The World Health Organization (WHO) may be spending more on staff travel than on major public health initiatives such as AIDS or malaria, according to internal documents.

The documents, obtained by the Associated Press, revealed that the strapped U.N. health agency spends about $200 million annually on travel than what is allotted individually for primary health issues. In 2016, for instance, WHO spent around $71 million on AIDS and hepatitis, and $61 million on malaria.

WHO’s Travel Spending Under Fire

The health agency is known to plead for more funding to better respond to the world’s health crises and emergencies. Recently, it introduced rules to control its internal travel budget, with senior officials blasting some staffers internally for booking business-class flights and five-star accommodations.

“We don’t trust people to do the right thing when it comes to travel,” said WHO director of finance Nick Jeffreys in an in-house seminar back in September 2015, a video of which was accessed by AP.

On a recent trip to Guinea to laud health workers for their anti-Ebola efforts in West Africa, WHO director-general Margaret Chan was criticized for staying in the largest presidential suite at the Palm Camayenne, a hotel located in Conakry. The suite is advertised to cost travelers $1,008 per night.

WHO was quick to say that Chan’s overnight stays cost the same as those of other WHO travelers — 212 euros, or about $240. Yet they declined to comment on who or what office paid for the suite, and said that host countries sometimes pay for accommodations.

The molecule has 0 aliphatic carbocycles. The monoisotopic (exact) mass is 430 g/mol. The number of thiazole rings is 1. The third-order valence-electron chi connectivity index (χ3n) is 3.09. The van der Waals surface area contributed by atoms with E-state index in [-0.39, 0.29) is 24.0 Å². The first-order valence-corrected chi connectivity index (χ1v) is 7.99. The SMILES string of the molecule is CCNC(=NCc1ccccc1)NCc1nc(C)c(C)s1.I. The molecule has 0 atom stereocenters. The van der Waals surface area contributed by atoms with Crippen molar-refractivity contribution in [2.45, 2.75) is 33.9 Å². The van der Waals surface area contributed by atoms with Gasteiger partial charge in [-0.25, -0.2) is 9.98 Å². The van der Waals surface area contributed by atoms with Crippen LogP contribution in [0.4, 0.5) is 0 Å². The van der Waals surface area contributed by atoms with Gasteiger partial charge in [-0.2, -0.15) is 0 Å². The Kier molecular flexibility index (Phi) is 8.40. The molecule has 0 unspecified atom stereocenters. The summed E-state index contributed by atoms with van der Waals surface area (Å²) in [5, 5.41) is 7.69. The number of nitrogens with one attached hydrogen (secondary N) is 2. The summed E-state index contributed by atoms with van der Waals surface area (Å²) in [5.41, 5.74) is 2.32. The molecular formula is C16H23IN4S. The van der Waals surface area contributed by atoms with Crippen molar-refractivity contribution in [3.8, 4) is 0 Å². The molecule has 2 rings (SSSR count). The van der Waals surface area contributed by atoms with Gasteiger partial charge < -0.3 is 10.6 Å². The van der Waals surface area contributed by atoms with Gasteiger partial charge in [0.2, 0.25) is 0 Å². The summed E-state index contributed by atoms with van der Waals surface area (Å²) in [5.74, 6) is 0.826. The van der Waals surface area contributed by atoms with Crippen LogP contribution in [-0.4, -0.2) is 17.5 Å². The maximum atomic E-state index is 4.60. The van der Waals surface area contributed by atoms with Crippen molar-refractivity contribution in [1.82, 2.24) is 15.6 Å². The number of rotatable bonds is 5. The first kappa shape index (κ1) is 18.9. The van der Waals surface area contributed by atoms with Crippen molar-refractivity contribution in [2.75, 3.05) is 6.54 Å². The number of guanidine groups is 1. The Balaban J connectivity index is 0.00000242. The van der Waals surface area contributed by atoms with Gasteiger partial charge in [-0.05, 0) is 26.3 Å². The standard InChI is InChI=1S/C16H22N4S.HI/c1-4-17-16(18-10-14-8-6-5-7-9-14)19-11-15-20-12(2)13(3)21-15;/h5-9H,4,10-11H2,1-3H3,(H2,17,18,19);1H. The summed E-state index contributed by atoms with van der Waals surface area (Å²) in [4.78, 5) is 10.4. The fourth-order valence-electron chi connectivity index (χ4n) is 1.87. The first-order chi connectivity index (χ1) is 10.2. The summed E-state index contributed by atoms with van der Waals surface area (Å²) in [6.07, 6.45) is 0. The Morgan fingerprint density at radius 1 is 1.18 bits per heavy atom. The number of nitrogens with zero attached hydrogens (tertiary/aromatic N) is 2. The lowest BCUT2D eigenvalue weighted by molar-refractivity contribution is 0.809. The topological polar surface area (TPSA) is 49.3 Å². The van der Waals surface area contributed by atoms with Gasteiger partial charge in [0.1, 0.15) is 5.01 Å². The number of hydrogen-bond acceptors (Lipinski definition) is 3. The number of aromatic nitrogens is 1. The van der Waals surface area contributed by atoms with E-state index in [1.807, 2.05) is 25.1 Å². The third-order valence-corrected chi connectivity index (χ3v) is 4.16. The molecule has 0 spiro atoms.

Chan spent more than $370,000 in travel in one year, as outlined in a classified 25-page analysis of WHO expenses identifying the agency’s top 50 spenders.

A previous memo was sent to top WHO leaders such as Chan, containing the subject “ACTIONS TO CONTAIN TRAVEL COSTS.” It complained of “very low” compliance with travel rules and asserted pressure from member countries for the agencies to spend less.

Travel Is Important, But…

WHO sent a statement to the AP, noting that the nature of its work usually requires staff travel.

It said that its costs had already been reduced 14 percent in 2016 versus the preceding year, when travel costs were high because of the Ebola outbreak that ravaged West Africa. Still, during the Ebola crisis, some experts hit the agency for not shaving costs when the three stricken nations were deprived of basic needs such as protective gloves and boots for health workers.

AP also obtained an internal analysis from March that showed compliance rate for advanced travel bookings was only at 28 to 59 percent.

The health agency has shelled out $803 million in travel expenses since 2013.

It draws its estimated $2 billion yearly budget from tax-funded shares from 194 member countries. The United States remains the largest contributor to this fund.

UNICEF, the U.N.’s children’s agency, spent $140 million on travel last year. The U.S. Centers for Disease Control and Prevention (CDC), on the other hand, would not reveal travel costs but prohibits staff from flying business class unless they have a medical issue warranting it.

Doctors Without Borders, too, makes the same explicit warning to staff regarding business-class flights. It spends around $43 million a year on travel.

In its election on Tuesday, three finalists are now vying for the top post at the WHO. They are British physician David Nabarro, Ethiopian former health minister Tedros Adhanom Ghebreyesus, and Pakistani doctor Sania Nishtar.

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